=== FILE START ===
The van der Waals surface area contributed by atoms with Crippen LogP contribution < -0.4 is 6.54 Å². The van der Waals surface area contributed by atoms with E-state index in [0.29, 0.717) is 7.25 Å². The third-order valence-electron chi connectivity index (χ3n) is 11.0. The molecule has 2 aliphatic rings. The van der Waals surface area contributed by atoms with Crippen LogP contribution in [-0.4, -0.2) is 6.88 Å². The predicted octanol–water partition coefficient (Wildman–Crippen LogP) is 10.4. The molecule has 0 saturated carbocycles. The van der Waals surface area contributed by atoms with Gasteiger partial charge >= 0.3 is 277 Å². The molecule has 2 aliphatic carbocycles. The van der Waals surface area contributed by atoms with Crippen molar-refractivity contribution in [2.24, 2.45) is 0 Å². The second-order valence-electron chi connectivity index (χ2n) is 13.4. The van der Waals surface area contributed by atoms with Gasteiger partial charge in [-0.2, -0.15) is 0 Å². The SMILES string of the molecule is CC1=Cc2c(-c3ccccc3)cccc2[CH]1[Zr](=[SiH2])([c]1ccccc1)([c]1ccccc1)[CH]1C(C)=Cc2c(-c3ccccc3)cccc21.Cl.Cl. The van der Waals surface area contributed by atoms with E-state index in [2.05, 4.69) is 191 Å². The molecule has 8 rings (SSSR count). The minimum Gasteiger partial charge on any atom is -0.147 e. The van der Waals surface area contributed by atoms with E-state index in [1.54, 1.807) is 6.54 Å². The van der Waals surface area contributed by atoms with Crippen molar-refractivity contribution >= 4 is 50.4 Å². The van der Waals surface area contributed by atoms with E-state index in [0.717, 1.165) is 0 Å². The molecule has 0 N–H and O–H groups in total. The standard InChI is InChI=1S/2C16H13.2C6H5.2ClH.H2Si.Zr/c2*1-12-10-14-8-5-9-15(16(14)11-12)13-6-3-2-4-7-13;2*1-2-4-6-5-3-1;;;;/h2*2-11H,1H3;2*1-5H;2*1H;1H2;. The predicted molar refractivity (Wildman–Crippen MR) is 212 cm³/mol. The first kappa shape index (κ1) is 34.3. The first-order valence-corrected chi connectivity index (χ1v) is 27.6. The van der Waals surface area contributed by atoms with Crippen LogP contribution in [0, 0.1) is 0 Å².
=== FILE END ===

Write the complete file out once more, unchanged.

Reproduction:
The van der Waals surface area contributed by atoms with Crippen LogP contribution < -0.4 is 6.54 Å². The van der Waals surface area contributed by atoms with E-state index in [0.29, 0.717) is 7.25 Å². The third-order valence-electron chi connectivity index (χ3n) is 11.0. The molecule has 2 aliphatic rings. The van der Waals surface area contributed by atoms with Crippen LogP contribution in [-0.4, -0.2) is 6.88 Å². The predicted octanol–water partition coefficient (Wildman–Crippen LogP) is 10.4. The molecule has 0 saturated carbocycles. The van der Waals surface area contributed by atoms with Gasteiger partial charge >= 0.3 is 277 Å². The molecule has 2 aliphatic carbocycles. The van der Waals surface area contributed by atoms with Crippen molar-refractivity contribution in [2.24, 2.45) is 0 Å². The second-order valence-electron chi connectivity index (χ2n) is 13.4. The van der Waals surface area contributed by atoms with Gasteiger partial charge in [-0.2, -0.15) is 0 Å². The SMILES string of the molecule is CC1=Cc2c(-c3ccccc3)cccc2[CH]1[Zr](=[SiH2])([c]1ccccc1)([c]1ccccc1)[CH]1C(C)=Cc2c(-c3ccccc3)cccc21.Cl.Cl. The van der Waals surface area contributed by atoms with E-state index in [2.05, 4.69) is 191 Å². The molecule has 8 rings (SSSR count). The minimum Gasteiger partial charge on any atom is -0.147 e. The van der Waals surface area contributed by atoms with E-state index in [1.54, 1.807) is 6.54 Å². The van der Waals surface area contributed by atoms with Crippen molar-refractivity contribution >= 4 is 50.4 Å². The van der Waals surface area contributed by atoms with E-state index in [0.717, 1.165) is 0 Å². The molecule has 0 N–H and O–H groups in total. The standard InChI is InChI=1S/2C16H13.2C6H5.2ClH.H2Si.Zr/c2*1-12-10-14-8-5-9-15(16(14)11-12)13-6-3-2-4-7-13;2*1-2-4-6-5-3-1;;;;/h2*2-11H,1H3;2*1-5H;2*1H;1H2;. The predicted molar refractivity (Wildman–Crippen MR) is 212 cm³/mol. The first kappa shape index (κ1) is 34.3. The first-order valence-corrected chi connectivity index (χ1v) is 27.6. The van der Waals surface area contributed by atoms with Crippen LogP contribution in [0, 0.1) is 0 Å².